Trade and consumer acceptance. Some say the trade had to accept heat treatment of corundum since it was already in the market. Others say there wouldn’t be a market without the high number of stones now available because of heat treatment. But what do consumers think?
A recent JCK Retail Panel found that consumers “were occasionally surprised” when told about heat treatment of gems, but that didn’t stop them from buying. “At first they’re hesitant,” said panel members, “but when you give history, show beauty, explain it is permanent, then it’s okay.” A number of panel members noted that only one out of every 20-50 customers request an untreated stone. As for those who do not, jewelers concluded, “They must have no problem with it.”
Below the melting point. By the early 1980s, the phrase “heat treatment” was common nomenclature, and the word “flux” also entered gemologists’ vocabulary. The word on the street was that borax flux was used in the heat treatment process.
Over the past few decades of geuda heating, many gemologists have stated that, when heat-treating sapphires and rubies, the gems are coated with or immersed in a borax flux to “help protect them against thermal shock.” Not so, says Dr. John Emmett of Crystal Chemistry, Brush Prairie, Wash., a leading expert in heat treatment of corundum. In a 1999 Gemological Symposium presentation he wrote, “Natural ruby and sapphire are highly resistant to thermal shock fracture. … Fluxes are used solely to enhance the appearance of lesser-quality material.”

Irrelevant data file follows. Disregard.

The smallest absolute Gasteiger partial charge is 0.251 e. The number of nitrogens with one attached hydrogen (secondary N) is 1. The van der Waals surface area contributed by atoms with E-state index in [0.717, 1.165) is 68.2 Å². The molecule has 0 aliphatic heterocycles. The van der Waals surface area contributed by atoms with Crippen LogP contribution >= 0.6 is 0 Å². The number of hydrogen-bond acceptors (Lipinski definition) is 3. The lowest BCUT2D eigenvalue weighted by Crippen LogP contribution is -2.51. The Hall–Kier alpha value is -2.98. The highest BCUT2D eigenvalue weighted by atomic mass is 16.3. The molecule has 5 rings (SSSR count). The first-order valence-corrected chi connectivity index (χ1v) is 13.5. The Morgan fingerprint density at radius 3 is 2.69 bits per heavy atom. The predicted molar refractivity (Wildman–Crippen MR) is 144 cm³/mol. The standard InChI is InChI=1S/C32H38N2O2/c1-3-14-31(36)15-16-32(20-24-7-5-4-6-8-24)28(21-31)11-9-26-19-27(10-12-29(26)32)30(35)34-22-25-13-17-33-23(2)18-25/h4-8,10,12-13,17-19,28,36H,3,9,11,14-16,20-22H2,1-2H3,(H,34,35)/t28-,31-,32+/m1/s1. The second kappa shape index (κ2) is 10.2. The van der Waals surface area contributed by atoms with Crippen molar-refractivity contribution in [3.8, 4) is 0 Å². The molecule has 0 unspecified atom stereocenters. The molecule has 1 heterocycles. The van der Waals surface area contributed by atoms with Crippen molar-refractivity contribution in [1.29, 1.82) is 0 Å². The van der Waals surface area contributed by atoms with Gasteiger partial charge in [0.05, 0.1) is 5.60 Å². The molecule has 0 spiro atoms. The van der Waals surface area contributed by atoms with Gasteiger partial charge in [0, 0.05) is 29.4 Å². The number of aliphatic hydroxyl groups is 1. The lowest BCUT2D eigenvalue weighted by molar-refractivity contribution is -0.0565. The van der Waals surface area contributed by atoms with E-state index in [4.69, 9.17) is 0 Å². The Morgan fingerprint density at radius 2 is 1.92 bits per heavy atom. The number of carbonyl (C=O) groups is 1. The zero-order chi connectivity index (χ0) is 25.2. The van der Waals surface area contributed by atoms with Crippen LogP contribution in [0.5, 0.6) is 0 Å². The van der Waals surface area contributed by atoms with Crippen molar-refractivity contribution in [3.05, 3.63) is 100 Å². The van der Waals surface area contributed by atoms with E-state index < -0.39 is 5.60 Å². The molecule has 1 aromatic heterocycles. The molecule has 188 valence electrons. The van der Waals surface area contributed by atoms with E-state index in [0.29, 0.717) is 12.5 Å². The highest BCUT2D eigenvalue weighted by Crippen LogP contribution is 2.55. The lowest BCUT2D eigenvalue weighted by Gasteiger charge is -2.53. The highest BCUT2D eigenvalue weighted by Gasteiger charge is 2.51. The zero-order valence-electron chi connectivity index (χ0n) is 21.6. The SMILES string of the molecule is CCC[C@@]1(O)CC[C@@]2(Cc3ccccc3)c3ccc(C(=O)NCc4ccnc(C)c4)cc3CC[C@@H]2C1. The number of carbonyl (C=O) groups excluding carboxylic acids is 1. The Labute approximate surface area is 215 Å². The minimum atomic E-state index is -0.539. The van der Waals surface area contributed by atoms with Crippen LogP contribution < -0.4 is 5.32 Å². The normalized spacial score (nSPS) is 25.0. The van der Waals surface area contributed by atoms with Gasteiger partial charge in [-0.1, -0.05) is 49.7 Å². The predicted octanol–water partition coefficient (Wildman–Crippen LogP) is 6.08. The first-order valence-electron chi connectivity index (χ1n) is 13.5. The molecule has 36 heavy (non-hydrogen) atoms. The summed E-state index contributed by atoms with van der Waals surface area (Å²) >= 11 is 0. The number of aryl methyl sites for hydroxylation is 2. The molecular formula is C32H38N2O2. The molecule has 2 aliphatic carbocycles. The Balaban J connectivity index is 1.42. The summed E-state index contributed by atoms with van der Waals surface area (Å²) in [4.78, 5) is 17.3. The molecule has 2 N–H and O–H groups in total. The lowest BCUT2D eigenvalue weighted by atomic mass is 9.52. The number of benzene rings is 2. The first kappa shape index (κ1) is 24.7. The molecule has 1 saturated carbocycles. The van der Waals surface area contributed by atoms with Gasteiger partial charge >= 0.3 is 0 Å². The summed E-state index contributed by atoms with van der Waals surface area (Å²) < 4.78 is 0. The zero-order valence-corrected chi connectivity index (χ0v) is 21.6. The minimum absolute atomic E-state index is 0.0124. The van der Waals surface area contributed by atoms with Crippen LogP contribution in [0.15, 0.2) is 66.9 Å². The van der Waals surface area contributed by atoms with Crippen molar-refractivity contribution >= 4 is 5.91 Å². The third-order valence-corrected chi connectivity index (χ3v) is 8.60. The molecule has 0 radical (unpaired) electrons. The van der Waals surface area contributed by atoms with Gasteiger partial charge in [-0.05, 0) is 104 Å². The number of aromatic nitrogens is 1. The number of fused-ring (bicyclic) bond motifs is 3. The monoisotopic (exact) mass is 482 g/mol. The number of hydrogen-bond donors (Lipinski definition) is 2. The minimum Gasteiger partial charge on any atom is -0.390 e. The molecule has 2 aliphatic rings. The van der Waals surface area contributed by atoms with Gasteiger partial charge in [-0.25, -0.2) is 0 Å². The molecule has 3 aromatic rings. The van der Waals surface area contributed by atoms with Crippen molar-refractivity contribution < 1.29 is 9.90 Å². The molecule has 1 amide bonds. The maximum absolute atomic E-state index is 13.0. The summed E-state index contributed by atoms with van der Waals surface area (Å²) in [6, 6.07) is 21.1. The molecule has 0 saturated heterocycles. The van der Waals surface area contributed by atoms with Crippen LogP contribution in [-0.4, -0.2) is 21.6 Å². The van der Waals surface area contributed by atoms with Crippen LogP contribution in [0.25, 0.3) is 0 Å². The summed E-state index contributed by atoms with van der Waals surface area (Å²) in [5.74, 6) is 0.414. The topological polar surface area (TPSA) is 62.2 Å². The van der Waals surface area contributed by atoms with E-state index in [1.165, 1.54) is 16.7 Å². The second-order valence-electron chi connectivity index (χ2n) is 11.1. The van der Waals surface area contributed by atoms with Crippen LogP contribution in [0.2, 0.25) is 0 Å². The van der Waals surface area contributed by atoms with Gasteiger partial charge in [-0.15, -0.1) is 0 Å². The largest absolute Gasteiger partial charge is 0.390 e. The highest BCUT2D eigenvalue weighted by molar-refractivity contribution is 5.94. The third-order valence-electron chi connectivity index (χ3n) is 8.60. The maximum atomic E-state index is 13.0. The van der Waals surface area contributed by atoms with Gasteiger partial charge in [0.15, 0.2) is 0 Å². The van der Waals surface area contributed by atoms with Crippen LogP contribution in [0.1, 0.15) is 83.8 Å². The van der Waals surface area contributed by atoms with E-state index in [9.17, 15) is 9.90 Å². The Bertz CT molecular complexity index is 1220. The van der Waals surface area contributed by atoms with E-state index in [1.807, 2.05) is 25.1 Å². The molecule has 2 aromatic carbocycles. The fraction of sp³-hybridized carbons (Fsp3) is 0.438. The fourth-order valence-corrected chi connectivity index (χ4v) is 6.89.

Others have noted that flux was used to lower the melting point of corundum to allow for better enhancement. This is, in part, correct: Emmett says flux can have many functions, including dissolving the surface, filling and masking surface-reaching fractures and cavities, and—upon cooling—redepositing dissolved corundum, resulting in regrowth (also known as “synthetic overgrowth.”)
The same was true for Mong Hsu Burma ruby. In the mid-1990s, a deposit of ruby was uncovered showing good color but with a blue/black core. Its clarity is considered translucent to opaque; what some have called “red-blue fish-tank gravel.” Using temperatures as low as just above 900ºC, the material could be greatly clarified and color enhanced.
TE1 through TE6. After extensive research, the Gübelin Gem Lab in Lucerne, Switzerland not only developed a grading system for the healed appearance but also noted one important fact from Emmett’s presentation—one overlooked by most gemologists: “Naturally occurring inclusions (such as phyllo-silicates) also may melt under high temperatures and assist in healing fractures, without the additional use of chemicals, and leave an amorphous residue behind.”